Huffpost UK Lifestyle

Midwife Sells 'Placenta Pills' To New Mums

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The nutritional benefits of a mother's placenta have been well publicised. But for the majority of women, cooking and eating your own afterbirth is a tough one to stomach. That’s why independent midwife Caroline Baddiley decided to make the placenta easy to digest by transforming it into a pill.

For £175, 62-year old Baddiley cooks, dehydrates and grinds the discarded placenta from the new mother and puts the powder into a capsule to be swallowed.

The ‘harvesting’ service is so thorough (she uses a food dehydrator and coffee grinder), one placenta can be made into up to as many as 120 health-boosting pills.

But are the health benefits rich enough to convince a woman to swallow her afterbirth?

“The placenta is a rich source of hormones and chemicals and it’s thought that by preserving it, some of those factors can go back to the mother. The benefits if they consume the placenta are well documented,” explains Baddiley.

“Taking it in capsule form is certainly more appealing and palatable than the alternative. My customers don’t have to handle it or smell or taste it at all.’ The placenta is also said to help enhance breast milk production and reduce the risks of post-natal depression.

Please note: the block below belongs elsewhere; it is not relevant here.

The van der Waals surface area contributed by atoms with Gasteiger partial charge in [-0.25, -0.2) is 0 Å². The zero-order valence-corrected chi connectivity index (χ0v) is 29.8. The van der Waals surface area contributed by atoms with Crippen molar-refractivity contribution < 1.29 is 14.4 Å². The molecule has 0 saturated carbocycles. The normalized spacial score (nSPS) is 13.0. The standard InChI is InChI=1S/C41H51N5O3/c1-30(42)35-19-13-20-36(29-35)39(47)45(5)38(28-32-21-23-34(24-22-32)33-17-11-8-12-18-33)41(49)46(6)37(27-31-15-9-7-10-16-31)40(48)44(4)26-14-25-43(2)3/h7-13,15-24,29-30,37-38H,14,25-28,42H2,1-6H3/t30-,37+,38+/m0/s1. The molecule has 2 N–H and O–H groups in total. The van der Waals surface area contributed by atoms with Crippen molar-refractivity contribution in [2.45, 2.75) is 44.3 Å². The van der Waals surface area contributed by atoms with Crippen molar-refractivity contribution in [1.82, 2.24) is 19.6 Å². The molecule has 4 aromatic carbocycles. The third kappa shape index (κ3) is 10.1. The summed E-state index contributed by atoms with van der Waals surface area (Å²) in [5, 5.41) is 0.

Baddiley had to pass strict food hygiene tests before she started her new business and admits that her orders have trebled since she appeared on the Channel 4 show, ‘How To Be A Good Mother’.

Explaining how tohe process works, Baddiley explains: “Mothers-to-be sign an agreement with me and as soon as they give birth, their husbands call me and I go and collect the placenta.

“I bring it home and cook it for 20 minutes in a steamer. It is then sliced up and put in a food dehydrator for 12 hours and then ground in a coffee grinder to a fine powder.

“I use a machine to put the powder into the capsule and they then go in a jar and are delivered by post to the mother.”
Although Baddily is adamant of the placenta pills health-boosting properties, not every maternal expert agrees.

“My understanding of the placenta is that it is a filter for waste products so, although I am familiar with this practice, I have never really thought there was a great deal of benefit to be gained from eating your own placenta.

"Also in order to put the placenta into capsules it would need to be cooked and dried in which case most of the nutrients would be lost,” fertility expert Emma Cannon told The Huffington Post.

An American woman, Lynnea Shreif, was the first person to create a placenta pill and later went on to form the Independent Placenta Encapsulation Network.

The placenta has also been used as an anti-ageing property in face creams.

 
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